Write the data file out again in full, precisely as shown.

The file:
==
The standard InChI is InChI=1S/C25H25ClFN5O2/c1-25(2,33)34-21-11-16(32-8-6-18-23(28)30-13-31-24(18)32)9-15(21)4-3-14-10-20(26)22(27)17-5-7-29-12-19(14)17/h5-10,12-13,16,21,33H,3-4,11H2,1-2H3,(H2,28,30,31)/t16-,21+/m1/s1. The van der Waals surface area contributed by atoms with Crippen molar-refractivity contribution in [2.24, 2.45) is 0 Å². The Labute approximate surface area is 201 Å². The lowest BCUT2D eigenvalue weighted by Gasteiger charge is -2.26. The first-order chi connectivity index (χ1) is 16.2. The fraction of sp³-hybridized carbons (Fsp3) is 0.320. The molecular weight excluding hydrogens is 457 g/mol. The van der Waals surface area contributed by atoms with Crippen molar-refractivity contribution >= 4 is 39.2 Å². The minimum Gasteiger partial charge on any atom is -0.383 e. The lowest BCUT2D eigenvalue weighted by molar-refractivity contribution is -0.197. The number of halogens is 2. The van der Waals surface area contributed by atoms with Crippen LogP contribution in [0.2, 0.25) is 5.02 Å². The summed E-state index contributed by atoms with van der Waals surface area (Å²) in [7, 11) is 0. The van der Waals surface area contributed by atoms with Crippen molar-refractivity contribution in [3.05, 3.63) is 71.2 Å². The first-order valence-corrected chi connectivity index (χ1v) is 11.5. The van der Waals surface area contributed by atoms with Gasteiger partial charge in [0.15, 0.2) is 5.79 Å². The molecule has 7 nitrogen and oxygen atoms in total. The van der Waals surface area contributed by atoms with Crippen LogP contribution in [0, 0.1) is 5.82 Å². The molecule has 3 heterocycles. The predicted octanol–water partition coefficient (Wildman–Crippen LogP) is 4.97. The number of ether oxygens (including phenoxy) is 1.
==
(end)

The standard InChI is InChI=1S/C25H25ClFN5O2/c1-25(2,33)34-21-11-16(32-8-6-18-23(28)30-13-31-24(18)32)9-15(21)4-3-14-10-20(26)22(27)17-5-7-29-12-19(14)17/h5-10,12-13,16,21,33H,3-4,11H2,1-2H3,(H2,28,30,31)/t16-,21+/m1/s1. The van der Waals surface area contributed by atoms with Crippen molar-refractivity contribution in [2.24, 2.45) is 0 Å². The Labute approximate surface area is 201 Å². The lowest BCUT2D eigenvalue weighted by Gasteiger charge is -2.26. The first-order chi connectivity index (χ1) is 16.2. The fraction of sp³-hybridized carbons (Fsp3) is 0.320. The molecular weight excluding hydrogens is 457 g/mol. The van der Waals surface area contributed by atoms with Crippen molar-refractivity contribution >= 4 is 39.2 Å². The minimum Gasteiger partial charge on any atom is -0.383 e. The lowest BCUT2D eigenvalue weighted by molar-refractivity contribution is -0.197. The number of halogens is 2. The van der Waals surface area contributed by atoms with Crippen LogP contribution in [0.2, 0.25) is 5.02 Å². The summed E-state index contributed by atoms with van der Waals surface area (Å²) in [7, 11) is 0. The van der Waals surface area contributed by atoms with Crippen molar-refractivity contribution in [3.05, 3.63) is 71.2 Å². The first-order valence-corrected chi connectivity index (χ1v) is 11.5. The van der Waals surface area contributed by atoms with Gasteiger partial charge in [0.15, 0.2) is 5.79 Å². The molecule has 7 nitrogen and oxygen atoms in total. The van der Waals surface area contributed by atoms with Crippen LogP contribution in [0, 0.1) is 5.82 Å². The molecule has 3 heterocycles. The predicted octanol–water partition coefficient (Wildman–Crippen LogP) is 4.97. The number of ether oxygens (including phenoxy) is 1.